This is the central claim made by Spencer Klavan in his recent book How to Save the West. People crave reality, and they are unhappy when that reality is substituted for something man-made. Ignoring this truth has led to five major crises afflicting society: that of reality, the body, meaning, religion, and the regime. Klavan attempts to provide answers to these problems by invoking the collected wisdom of Western civilization, all of which speaks to the timeless advice of keeping it real. In practice, this means rejecting the lies of transhumanism, scientific materialism, totalitarian technocracy, and especially virtual reality.
In a pithy yet readable essay entitled “Meaning and Truth,” theology professor Randall Smith reflects on this human yearning for reality, specifically as it’s illustrated in the classic sci-fi film The Matrix. He notes that Neo is the protagonist, because he takes the red pill and accepts reality in all of its ugliness, while Cypher, the antagonist, purposely rejects reality by taking the blue pill. “Rarely does someone root for Neo to take the blue pill and stay ignorant, or not find Cypher pitiful for choosing to return to unreality,” Smith writes. Even though Cypher’s desire to live in the Matrix as “a wealthy and successful man who enjoys pleasure with plenty of beautiful women” is understandable, it is also totally meaningless and selfish. Even if he was allowed to live out this fantasy, he would ultimately become bored to the point of despair and seek additional means of escaping reality—maybe even purchasing an AVP.
When entrepreneurs like Mark Zuckerberg or Steve Jobs recognize this central principle about people’s desire for reality, they profit enormously. Facebook was a user-friendly product that helped people stay connected with their social network; it didn’t replace reality but expanded it. The iPhone was an elegantly-designed mobile computer that a person could use anywhere; again, it didn’t replace reality but enhanced it. Indeed, this is what makes both of these innovations so stimulating and addictive.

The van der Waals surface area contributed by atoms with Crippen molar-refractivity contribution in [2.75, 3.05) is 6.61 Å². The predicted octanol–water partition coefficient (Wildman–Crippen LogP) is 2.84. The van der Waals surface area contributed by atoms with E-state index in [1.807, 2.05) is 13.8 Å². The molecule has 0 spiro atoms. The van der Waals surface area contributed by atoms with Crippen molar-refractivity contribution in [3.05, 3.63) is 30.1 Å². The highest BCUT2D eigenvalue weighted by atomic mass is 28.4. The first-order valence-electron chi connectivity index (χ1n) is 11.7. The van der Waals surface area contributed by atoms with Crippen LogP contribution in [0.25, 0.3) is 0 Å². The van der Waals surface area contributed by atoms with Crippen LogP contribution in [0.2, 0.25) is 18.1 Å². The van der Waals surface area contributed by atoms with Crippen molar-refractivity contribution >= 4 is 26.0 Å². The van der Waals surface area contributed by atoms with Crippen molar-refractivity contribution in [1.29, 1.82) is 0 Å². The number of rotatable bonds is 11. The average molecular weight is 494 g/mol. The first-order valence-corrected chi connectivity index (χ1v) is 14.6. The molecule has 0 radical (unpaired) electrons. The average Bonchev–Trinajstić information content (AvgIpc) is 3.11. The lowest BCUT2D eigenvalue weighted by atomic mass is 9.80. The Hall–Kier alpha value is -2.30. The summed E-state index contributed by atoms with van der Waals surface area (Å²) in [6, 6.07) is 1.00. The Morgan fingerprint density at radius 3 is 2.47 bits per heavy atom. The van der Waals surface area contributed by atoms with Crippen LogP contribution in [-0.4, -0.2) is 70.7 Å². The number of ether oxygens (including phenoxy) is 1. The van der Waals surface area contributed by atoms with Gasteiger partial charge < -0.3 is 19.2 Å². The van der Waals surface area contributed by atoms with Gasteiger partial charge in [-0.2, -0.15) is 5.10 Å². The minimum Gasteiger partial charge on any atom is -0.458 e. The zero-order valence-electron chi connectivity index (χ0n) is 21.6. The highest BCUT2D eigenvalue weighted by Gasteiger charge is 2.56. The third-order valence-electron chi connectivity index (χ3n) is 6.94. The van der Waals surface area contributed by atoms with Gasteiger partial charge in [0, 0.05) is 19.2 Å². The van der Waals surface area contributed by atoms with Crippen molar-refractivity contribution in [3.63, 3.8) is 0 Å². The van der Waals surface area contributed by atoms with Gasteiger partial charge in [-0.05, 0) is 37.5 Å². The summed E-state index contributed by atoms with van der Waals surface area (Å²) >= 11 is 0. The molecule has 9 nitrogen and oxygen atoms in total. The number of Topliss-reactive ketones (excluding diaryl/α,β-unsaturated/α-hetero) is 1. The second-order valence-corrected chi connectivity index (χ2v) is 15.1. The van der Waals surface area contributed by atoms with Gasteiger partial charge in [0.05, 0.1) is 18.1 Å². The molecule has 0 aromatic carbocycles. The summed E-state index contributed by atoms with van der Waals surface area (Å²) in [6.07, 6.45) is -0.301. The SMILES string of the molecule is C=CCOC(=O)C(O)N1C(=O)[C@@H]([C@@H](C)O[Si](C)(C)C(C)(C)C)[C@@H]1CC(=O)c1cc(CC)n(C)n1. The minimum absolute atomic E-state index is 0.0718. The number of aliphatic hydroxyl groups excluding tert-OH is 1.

When entrepreneurs or CEOs forget this, they will inevitably fail. They will just create a useless, uncreative product that no one wants. On the bright side, this outcome may cure the leaders of these Big Tech behemoths of their hubris and set them on a more constructive path of helpful innovation.
It may also encourage consumers to ask how much of their life is being wasted on things that aren’t real. So many devices that we think necessary for modern living are what Charles Carman calls “tools for enslavement,” things that are “inhospitable to human flourishing.” They complicate our lives, distract us, and pull us away from what’s real—even as they promise to do the opposite.
We should save our money and refrain from breaking the bank for an Apple Vision Pro. Nevertheless, we should also save our souls and reconsider the technology we use too much already so that we can immerse ourselves more fully into the world we were made to live in.
The American Mind presents a range of perspectives. Views are writers’ own and do not necessarily represent those of The Claremont Institute.
The American Mind is a publication of the Claremont Institute, a non-profit 501(c)(3) organization, dedicated to restoring the principles of the American Founding to their rightful, preeminent authority in our national life. Interested in supporting our work? Gifts to the Claremont Institute are tax-deductible.